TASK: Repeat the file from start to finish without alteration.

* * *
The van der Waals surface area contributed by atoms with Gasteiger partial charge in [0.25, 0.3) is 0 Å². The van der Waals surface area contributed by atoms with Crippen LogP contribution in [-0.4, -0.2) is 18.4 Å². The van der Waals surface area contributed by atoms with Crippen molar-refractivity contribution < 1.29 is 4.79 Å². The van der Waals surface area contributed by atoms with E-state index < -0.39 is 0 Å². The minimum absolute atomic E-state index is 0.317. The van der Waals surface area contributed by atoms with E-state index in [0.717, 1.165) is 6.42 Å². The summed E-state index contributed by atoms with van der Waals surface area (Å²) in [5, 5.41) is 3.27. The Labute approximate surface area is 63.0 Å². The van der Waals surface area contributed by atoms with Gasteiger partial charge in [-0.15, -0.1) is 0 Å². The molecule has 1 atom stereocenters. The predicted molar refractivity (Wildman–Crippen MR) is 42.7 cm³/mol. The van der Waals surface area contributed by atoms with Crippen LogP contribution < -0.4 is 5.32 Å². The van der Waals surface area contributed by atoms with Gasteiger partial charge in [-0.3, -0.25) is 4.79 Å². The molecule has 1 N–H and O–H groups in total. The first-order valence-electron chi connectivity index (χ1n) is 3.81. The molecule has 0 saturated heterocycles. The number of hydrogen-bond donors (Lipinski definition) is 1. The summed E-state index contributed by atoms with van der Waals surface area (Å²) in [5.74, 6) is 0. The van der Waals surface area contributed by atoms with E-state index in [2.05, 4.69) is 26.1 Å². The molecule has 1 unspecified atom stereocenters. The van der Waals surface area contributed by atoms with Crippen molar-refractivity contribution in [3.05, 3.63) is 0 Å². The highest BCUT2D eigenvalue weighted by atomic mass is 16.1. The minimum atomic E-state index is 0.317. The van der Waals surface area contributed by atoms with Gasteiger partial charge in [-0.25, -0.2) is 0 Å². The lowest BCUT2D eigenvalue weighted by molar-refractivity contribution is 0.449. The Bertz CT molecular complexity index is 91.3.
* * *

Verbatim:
The van der Waals surface area contributed by atoms with Gasteiger partial charge in [0.25, 0.3) is 0 Å². The van der Waals surface area contributed by atoms with Crippen LogP contribution in [-0.4, -0.2) is 18.4 Å². The van der Waals surface area contributed by atoms with Crippen molar-refractivity contribution < 1.29 is 4.79 Å². The van der Waals surface area contributed by atoms with E-state index < -0.39 is 0 Å². The minimum absolute atomic E-state index is 0.317. The van der Waals surface area contributed by atoms with E-state index in [0.717, 1.165) is 6.42 Å². The summed E-state index contributed by atoms with van der Waals surface area (Å²) in [5, 5.41) is 3.27. The Labute approximate surface area is 63.0 Å². The van der Waals surface area contributed by atoms with Gasteiger partial charge in [-0.15, -0.1) is 0 Å². The molecule has 1 atom stereocenters. The predicted molar refractivity (Wildman–Crippen MR) is 42.7 cm³/mol. The van der Waals surface area contributed by atoms with Crippen LogP contribution < -0.4 is 5.32 Å². The van der Waals surface area contributed by atoms with Gasteiger partial charge in [-0.3, -0.25) is 4.79 Å². The molecule has 1 N–H and O–H groups in total. The first-order valence-electron chi connectivity index (χ1n) is 3.81. The molecule has 0 saturated heterocycles. The number of hydrogen-bond donors (Lipinski definition) is 1. The summed E-state index contributed by atoms with van der Waals surface area (Å²) in [5.74, 6) is 0. The van der Waals surface area contributed by atoms with E-state index in [2.05, 4.69) is 26.1 Å². The molecule has 1 unspecified atom stereocenters. The van der Waals surface area contributed by atoms with Crippen molar-refractivity contribution in [3.05, 3.63) is 0 Å². The highest BCUT2D eigenvalue weighted by atomic mass is 16.1. The minimum atomic E-state index is 0.317. The van der Waals surface area contributed by atoms with Gasteiger partial charge in [-0.25, -0.2) is 0 Å². The lowest BCUT2D eigenvalue weighted by molar-refractivity contribution is 0.449. The Bertz CT molecular complexity index is 91.3.